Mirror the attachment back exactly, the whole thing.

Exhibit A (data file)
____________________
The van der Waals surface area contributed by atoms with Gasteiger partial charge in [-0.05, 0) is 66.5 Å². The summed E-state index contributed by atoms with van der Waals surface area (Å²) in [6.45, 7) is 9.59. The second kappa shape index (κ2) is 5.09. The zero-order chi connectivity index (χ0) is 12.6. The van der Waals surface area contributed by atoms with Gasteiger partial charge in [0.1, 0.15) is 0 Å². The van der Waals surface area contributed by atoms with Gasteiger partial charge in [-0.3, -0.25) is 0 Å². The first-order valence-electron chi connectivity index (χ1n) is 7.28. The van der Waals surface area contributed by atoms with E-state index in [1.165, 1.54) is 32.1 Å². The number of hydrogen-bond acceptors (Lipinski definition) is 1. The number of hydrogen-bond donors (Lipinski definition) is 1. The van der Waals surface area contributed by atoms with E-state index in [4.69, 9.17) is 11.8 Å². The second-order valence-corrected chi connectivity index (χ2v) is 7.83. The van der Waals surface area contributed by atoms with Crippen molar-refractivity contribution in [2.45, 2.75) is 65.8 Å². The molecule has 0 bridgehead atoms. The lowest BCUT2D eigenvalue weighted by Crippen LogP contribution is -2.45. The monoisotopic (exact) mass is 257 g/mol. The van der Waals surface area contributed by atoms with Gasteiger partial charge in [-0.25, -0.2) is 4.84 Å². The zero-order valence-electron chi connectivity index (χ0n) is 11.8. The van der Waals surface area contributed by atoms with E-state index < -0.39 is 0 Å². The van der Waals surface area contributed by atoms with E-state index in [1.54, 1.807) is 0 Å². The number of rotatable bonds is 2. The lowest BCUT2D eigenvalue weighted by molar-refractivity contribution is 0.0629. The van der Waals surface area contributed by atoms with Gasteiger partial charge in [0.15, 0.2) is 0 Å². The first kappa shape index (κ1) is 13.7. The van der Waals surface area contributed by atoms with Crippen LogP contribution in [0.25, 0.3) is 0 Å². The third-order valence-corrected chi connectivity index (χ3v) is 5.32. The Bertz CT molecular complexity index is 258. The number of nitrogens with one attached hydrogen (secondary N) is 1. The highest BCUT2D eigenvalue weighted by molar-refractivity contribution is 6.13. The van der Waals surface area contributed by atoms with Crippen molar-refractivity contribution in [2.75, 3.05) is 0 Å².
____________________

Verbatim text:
The van der Waals surface area contributed by atoms with Gasteiger partial charge in [-0.05, 0) is 66.5 Å². The summed E-state index contributed by atoms with van der Waals surface area (Å²) in [6.45, 7) is 9.59. The second kappa shape index (κ2) is 5.09. The zero-order chi connectivity index (χ0) is 12.6. The van der Waals surface area contributed by atoms with Gasteiger partial charge in [0.1, 0.15) is 0 Å². The van der Waals surface area contributed by atoms with Gasteiger partial charge in [-0.3, -0.25) is 0 Å². The first-order valence-electron chi connectivity index (χ1n) is 7.28. The van der Waals surface area contributed by atoms with E-state index in [1.165, 1.54) is 32.1 Å². The number of hydrogen-bond acceptors (Lipinski definition) is 1. The number of hydrogen-bond donors (Lipinski definition) is 1. The van der Waals surface area contributed by atoms with E-state index in [4.69, 9.17) is 11.8 Å². The second-order valence-corrected chi connectivity index (χ2v) is 7.83. The van der Waals surface area contributed by atoms with Crippen molar-refractivity contribution in [2.45, 2.75) is 65.8 Å². The molecule has 0 bridgehead atoms. The lowest BCUT2D eigenvalue weighted by Crippen LogP contribution is -2.45. The monoisotopic (exact) mass is 257 g/mol. The van der Waals surface area contributed by atoms with Gasteiger partial charge in [-0.25, -0.2) is 4.84 Å². The zero-order valence-electron chi connectivity index (χ0n) is 11.8. The van der Waals surface area contributed by atoms with E-state index < -0.39 is 0 Å². The van der Waals surface area contributed by atoms with E-state index in [1.54, 1.807) is 0 Å². The number of rotatable bonds is 2. The lowest BCUT2D eigenvalue weighted by molar-refractivity contribution is 0.0629. The van der Waals surface area contributed by atoms with Gasteiger partial charge in [0.15, 0.2) is 0 Å². The first kappa shape index (κ1) is 13.7. The van der Waals surface area contributed by atoms with Crippen LogP contribution in [0.25, 0.3) is 0 Å². The third-order valence-corrected chi connectivity index (χ3v) is 5.32. The Bertz CT molecular complexity index is 258. The number of nitrogens with one attached hydrogen (secondary N) is 1. The highest BCUT2D eigenvalue weighted by molar-refractivity contribution is 6.13. The van der Waals surface area contributed by atoms with Crippen molar-refractivity contribution in [2.75, 3.05) is 0 Å².